Consumers should be able to find better deals, as retailers are expected to offer special promotions and rebates.
Microsoft is also talking to computer manufacturers to have the software bundled with new systems, but declined to offer any details about future partnerships.
OneCare offers antivirus, system optimisation and backup software. Although media reports have focused mainly on the antivirus aspect, the other two features are equally important, according to Dennis Bonsall, director of Windows Live OneCare.
"I am trying to help consumers understand that OneCare is much more than [anti-virus]," he told vnunet.com.
Backup services are becoming ever more important, Bonsall cautioned, as consumers use their computers to store digital photos and music from online stores.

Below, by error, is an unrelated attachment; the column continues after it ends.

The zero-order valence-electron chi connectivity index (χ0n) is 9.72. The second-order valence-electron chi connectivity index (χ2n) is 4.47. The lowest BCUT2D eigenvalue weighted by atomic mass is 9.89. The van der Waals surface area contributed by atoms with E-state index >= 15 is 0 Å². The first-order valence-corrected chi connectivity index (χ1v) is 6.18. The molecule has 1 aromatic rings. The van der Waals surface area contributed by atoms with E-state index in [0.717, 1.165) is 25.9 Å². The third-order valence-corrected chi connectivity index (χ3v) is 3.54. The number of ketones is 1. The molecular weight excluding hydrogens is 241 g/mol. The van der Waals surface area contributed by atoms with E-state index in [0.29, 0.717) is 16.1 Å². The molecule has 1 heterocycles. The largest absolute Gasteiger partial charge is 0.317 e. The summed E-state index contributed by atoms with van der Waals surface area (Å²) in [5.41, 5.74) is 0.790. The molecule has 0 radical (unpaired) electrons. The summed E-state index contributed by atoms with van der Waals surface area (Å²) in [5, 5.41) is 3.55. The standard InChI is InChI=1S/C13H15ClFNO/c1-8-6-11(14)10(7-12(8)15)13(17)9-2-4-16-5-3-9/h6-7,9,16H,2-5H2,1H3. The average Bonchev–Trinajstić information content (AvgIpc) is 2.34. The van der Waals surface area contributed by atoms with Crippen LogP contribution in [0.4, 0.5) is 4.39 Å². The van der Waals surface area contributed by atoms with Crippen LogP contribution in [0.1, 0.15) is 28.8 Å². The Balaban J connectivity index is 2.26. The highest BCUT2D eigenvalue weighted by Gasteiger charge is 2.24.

"Consumers are tying up an awful lot of their memories and their fun on a PC that they are not protecting," he said.
Bonsall claimed that only 10 per cent of PC users back up their data. This rate jumped to 80 per cent for early testers of the OneCare service.
He likened OneCare to the pit crew at a race track that allows the driver to focus on driving and leave the vehicle's performance to the experts.
OneCare is limited to the US for now. Microsoft intends to start beta programmes in different geographies within the next 12 months, but Bonsall declined to provide any further details.
Others have argued that Microsoft will have a limited market impact because its competitors have a 10-year head start and a subsequent technological advantage.
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